The worst part about having your kids run away is that people suddenly get very concerned about them. Yes, of course, we all want people to care about our kids, yada yada yada, etc., with sugar on top. But let’s be honest, people—meaning MOTHERS—don’t we want people to care about us, too, just a little? Since you all have appointed me the Queen of “frank” and “honest,” I’m happy to admit that on behalf of all of us.
(And that I have been to a therapist, and that I have taken anti-depressants, and that I feed my children processed sugar—spooned straight from the bag ala Mary Poppins, six times a day. Anything else?)
That’s why I have to say Thank You, Big Bahama Mama, for throwing me a line in your comment and noting that I may want to run away, too. But since I was already at the edge of my rope on Monday, I wasn’t sure where to run.
We all have memories of running away as children—it’s pretty hard to get anywhere. But I think it’s even harder for adults. Just a couple days before the girls ran away, I heard the best “mom runaway” story yet from my good friend, K.
K is pretty amazing. She’s one of those people who faces such difficultly in her life that you might wonder how she gets through the day, and yet each time you worry about her you run smack into her worrying about you.
K has Huntington’s Disease. This genetic disease has many heartbreaking symptoms, but the most noticeable to others, and to K in this stage of her life, is the chorea, or jerky movements. These make things like driving difficult, so K voluntarily gave up her license over a year ago. For a mother of three active teenagers, this is just a teeny tiny bit of a challenge. K is used to requiring help from others, and accepts that help with grace and dignity. But sometimes even she gets sick of it.
Recently her husband was out of town for the week, so he and K planned ahead by arranging rides for all the kids to their various sports and other activities. K ran the show from home, making sure the kids’ lives got off without a hitch, and being there to welcome them with a hug when they got home. Everything went fine except one thing: at the end of the week, K realized she hadn’t left the house once. She had been stuck there, stir crazy in the middle of winter. Suddenly all her frustrations and difficulties came crashing down on her, and she stomped out of the house. She told the kids she was going for a walk and they offered, as they’ve been directed by their kind father, to escort her.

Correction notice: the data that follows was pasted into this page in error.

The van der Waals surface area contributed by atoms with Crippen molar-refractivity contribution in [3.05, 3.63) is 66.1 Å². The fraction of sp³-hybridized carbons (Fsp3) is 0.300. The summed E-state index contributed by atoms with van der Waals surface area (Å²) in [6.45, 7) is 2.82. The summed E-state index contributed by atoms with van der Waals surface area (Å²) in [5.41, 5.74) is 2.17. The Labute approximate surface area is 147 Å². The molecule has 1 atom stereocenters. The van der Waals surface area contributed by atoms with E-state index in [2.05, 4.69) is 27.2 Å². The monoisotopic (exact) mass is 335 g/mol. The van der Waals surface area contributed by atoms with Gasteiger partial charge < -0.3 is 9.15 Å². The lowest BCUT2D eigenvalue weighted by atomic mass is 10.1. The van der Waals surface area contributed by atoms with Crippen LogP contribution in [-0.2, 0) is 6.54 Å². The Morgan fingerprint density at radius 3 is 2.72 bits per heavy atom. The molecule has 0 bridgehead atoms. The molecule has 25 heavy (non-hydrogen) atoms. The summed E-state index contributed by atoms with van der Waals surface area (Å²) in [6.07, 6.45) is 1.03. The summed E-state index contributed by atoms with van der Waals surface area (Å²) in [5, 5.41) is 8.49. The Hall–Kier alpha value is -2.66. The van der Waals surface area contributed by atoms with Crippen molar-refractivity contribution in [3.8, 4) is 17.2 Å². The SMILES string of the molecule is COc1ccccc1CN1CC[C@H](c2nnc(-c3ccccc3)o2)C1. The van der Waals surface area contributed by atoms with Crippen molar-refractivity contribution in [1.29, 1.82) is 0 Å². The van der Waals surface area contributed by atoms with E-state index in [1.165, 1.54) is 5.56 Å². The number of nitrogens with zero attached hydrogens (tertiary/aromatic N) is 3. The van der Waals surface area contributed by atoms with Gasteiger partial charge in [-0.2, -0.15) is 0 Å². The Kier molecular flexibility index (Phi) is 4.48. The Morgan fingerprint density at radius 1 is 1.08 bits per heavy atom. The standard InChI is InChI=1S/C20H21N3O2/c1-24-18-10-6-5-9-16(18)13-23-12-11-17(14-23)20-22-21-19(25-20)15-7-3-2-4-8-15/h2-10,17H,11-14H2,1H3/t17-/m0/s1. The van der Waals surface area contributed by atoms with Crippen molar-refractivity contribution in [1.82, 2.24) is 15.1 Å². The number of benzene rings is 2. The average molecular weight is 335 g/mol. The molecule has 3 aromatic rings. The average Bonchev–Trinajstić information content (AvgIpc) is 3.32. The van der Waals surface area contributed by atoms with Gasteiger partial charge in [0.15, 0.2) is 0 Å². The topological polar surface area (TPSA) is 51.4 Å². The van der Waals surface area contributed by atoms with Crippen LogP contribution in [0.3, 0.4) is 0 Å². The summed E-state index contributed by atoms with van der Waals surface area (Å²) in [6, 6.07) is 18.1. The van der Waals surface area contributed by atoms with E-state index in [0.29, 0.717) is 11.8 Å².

“No!” K said. “I’m going by myself.”
As K tells it, she marched up the hill in a fury, dragging and stomping her feet like a little kid.
“I can’t even get in the car and go anywhere!” She fumed. “I can’t even run away like an independent adult.”
You can guess what I said to K. “Oh, K, why didn’t you call me?! You know I would have come in a heartbeat.”
“But I didn’t really need any help,” she said. “The kids were all taken care of, everything was under control, and I wouldn’t even have known what to ask you to do.”
And right there K and I decided she’d hit the nail on the head. That’s the problem with mothers. It’s not that we won’t ask for help—it’s that we only know how to ask for task help.
When it comes to our children, we’ll ask anyone to do any task to help them. We’ll make sure they’re taken care of. But once we’ve either performed or assigned out every task, sometimes we still find ourselves out of sorts, as K did. We don’t ask for help for ourselves, because what would we ask for? There’s food in the fridge, the kids have rides, their homework is done, and there’s a load of laundry in the dryer. We may still feel crumby, like we need someone for something, but there are no tasks left on the list.
We don’t know how to ask for the kind of help we really need, and sometimes even if we try our friends only offer to do tasks for us. It’s not their fault—they’re mothers, too, and like us they only speak task language. We’ve all forgotten to think outside the task.
And so, that’s why we need a Runaway Mothers Club. There should be a clubhouse where we can runaway and hide, with one sign that says “No Children Allowed” and another that says “No Tasks Allowed,” and ice cream, as Big Mama said, and a white flag to raise when you need some kind of something from someone but you don’t know what and you don’t know how to ask for it.
This post is brought to you by the letter S, as in ‘sense,’ of which this post probably makes NONE because I have been constantly interrupted by CHILDREN while writing it. YES you can have some chips and NO you can’t play computer games and YES it was just an accident and No I didn’t know there was a song about Cornflakes and YES YOU SHOULD STOP YELLING AT EACH OTHER!!!!!!!!!